We believe there are between 8 and 50 million species on Earth. We guess we have only named around 4 per cent of them. We also believe we are killing off one plant and 50 animal species every day as we destroy their habitats: that is between a thousand and a million times the natural extinction rate.
We do not have exact figures. But we clearly do not know what we are doing, only that we are killing off many of the world's plants and animals before we even know what they are.
As we do this, we alter the world's ecosystems and lose species with incalculable potential benefits to humankind. That is worrying enough. Worse, we also imperil our food supplies. For the diversity of the Earth's plants and animals is a priceless resource for agriculture.
Farmers improve our main crops by interbreeding them with their wild relatives, gaining genes that naturally resist diseases, insect pests and environmental stresses, and make them more productive. Farmers in Asia breed the junglefowl, ancestor of the domestic chicken, with their own poultry. The markhor, a wild mountain goat, mates with farm goats, keeping them healthy, robust and resilient. The bearded pig in Southeast Asia could be used for its tolerance to heat and tropical disease.
But these wild relatives are lost as natural habitats are wiped out to make way for large-scale cultivation of foreign commercial crops. And the crops themselves often consist of only one variety - and so are particularly vulnerable to mass outbreaks of pests and diseases. An epidemic can wipe out a genetically uniform crop across a whole continent, throwing millions into food insecurity and even famine.
In the 1840s, just such a famine occurred in Ireland, killing a million people, when blight affected the one variety of potato they grew as the mainstay of their diet.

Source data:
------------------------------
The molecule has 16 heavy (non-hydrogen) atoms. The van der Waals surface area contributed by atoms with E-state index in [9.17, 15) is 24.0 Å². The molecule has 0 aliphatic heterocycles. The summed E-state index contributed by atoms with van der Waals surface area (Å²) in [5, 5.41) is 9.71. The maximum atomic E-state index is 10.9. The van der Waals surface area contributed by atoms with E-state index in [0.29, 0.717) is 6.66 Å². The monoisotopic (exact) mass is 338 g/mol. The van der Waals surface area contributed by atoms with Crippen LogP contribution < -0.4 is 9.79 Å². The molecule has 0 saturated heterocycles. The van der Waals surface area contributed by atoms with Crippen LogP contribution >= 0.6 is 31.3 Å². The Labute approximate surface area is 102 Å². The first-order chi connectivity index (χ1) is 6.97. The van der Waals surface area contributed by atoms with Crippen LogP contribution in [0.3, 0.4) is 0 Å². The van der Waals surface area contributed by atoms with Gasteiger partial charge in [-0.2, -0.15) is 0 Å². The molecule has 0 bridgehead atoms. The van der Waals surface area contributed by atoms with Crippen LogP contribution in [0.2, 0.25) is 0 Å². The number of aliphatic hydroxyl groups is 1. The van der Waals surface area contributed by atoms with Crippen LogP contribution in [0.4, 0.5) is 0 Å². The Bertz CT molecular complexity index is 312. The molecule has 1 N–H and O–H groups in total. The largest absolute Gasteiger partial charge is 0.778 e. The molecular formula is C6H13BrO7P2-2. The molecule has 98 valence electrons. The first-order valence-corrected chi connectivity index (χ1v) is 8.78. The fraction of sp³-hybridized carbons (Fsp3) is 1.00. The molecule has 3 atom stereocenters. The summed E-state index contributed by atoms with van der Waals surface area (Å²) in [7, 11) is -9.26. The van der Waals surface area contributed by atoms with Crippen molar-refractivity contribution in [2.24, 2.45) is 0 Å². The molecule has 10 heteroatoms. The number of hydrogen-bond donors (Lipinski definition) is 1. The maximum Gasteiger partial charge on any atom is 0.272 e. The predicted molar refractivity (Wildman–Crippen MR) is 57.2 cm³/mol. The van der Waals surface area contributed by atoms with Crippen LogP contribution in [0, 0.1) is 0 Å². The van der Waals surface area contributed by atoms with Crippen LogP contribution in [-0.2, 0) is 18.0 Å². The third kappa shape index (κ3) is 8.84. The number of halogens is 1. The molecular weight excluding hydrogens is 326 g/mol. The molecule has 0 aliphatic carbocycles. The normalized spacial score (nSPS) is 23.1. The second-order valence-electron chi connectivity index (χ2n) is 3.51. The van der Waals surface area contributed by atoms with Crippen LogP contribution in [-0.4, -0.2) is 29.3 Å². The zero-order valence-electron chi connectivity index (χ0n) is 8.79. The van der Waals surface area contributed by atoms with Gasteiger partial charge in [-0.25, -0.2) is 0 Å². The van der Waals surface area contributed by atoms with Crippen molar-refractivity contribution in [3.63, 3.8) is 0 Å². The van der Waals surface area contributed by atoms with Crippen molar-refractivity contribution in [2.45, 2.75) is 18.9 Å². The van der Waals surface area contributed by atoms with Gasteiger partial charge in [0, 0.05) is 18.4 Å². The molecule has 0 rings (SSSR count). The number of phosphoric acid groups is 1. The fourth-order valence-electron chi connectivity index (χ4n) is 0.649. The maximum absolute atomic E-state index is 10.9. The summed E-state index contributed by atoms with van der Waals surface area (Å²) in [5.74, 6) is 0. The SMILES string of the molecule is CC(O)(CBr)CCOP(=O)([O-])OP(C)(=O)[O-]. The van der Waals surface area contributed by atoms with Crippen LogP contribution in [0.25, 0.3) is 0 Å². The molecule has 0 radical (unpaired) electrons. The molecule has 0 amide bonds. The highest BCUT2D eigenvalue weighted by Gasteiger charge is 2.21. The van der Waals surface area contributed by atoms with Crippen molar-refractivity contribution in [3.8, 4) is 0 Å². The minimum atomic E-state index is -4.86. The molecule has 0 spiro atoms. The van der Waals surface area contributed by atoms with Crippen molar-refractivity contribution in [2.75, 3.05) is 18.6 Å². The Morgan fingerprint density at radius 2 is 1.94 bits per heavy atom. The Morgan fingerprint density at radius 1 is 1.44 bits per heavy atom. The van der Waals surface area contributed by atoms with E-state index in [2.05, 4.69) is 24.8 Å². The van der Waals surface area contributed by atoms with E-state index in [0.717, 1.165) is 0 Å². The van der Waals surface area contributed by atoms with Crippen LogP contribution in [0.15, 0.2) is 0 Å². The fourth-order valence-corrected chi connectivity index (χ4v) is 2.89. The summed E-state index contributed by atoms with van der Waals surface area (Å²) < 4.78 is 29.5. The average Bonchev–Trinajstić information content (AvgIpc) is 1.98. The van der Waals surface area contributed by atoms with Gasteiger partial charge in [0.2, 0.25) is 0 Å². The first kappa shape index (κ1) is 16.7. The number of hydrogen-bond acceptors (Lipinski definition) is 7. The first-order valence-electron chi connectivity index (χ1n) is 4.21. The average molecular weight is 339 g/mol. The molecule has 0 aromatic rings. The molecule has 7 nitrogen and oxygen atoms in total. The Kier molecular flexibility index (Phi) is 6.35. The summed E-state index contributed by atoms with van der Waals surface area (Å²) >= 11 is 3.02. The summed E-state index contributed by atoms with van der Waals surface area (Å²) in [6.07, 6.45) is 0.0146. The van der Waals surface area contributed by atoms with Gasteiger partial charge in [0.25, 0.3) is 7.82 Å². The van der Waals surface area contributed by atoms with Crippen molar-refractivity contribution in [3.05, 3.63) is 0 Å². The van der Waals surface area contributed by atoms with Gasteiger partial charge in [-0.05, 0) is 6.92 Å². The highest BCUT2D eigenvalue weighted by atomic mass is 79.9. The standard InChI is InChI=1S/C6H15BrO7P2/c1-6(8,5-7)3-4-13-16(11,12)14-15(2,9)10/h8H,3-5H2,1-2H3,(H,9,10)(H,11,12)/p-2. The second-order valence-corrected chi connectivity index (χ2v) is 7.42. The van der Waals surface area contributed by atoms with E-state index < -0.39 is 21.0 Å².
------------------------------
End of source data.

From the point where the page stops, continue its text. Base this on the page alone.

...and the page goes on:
Similarly, in the 1960s and 1970s, the grassy stunt virus killed 3 million tonnes of the Asian rice crop, enough to have fed 9 million people for a year. Plant breeders searched the world for a wild, resistant rice to try to stop further devastation. They eventually discovered two mutated seeds of a variety in Uttar Pradesh, India: it was the only one, among hundreds tested, to be immune to the virus. The vital gene was bred into the IR36 rice cultivar, and is still found today in every high-yielding rice grown in Asia.
What can we do? We can protect diversity by growing a wider variety of crops in the countries where they originate. The yeheb-nut bush from Somalia, eel grass from Mexico and amaranth from the Andes could all provide nutritious food. Some - like the winged bean from Papua New Guinea, which is 40 per cent protein - could improve diets by replacing less nutritious crops.
Some new crops grow in land and conditions unsuitable for other agriculture - and in the conditions that our changing environment may soon bring. Only 8 per cent of the Earth's surface - about 11 million square kilometres - is suited to modern agriculture: far more than this lies unused. But there are plants that can cope with wetter, saltier, colder or drier conditions than our current crops, producing food on as yet uncultivated land. New hybrid forms of sorghum and millet, for example, can grow in areas previously considered too hot and dry. And salt-resistant crops, such as the Galapagos tomato, can grow in salinized land, made too salty by poor irrigation.
Over the last 50 years the world's population has increased by about 3 billion people. Yet, by using science to boost agriculture, we have managed to increase food production to feed most of them.
Biodiversity can help us meet the urgent present need to feed all the world's people. But unless it is preserved it will be much harder to provide food for any of us in the future.
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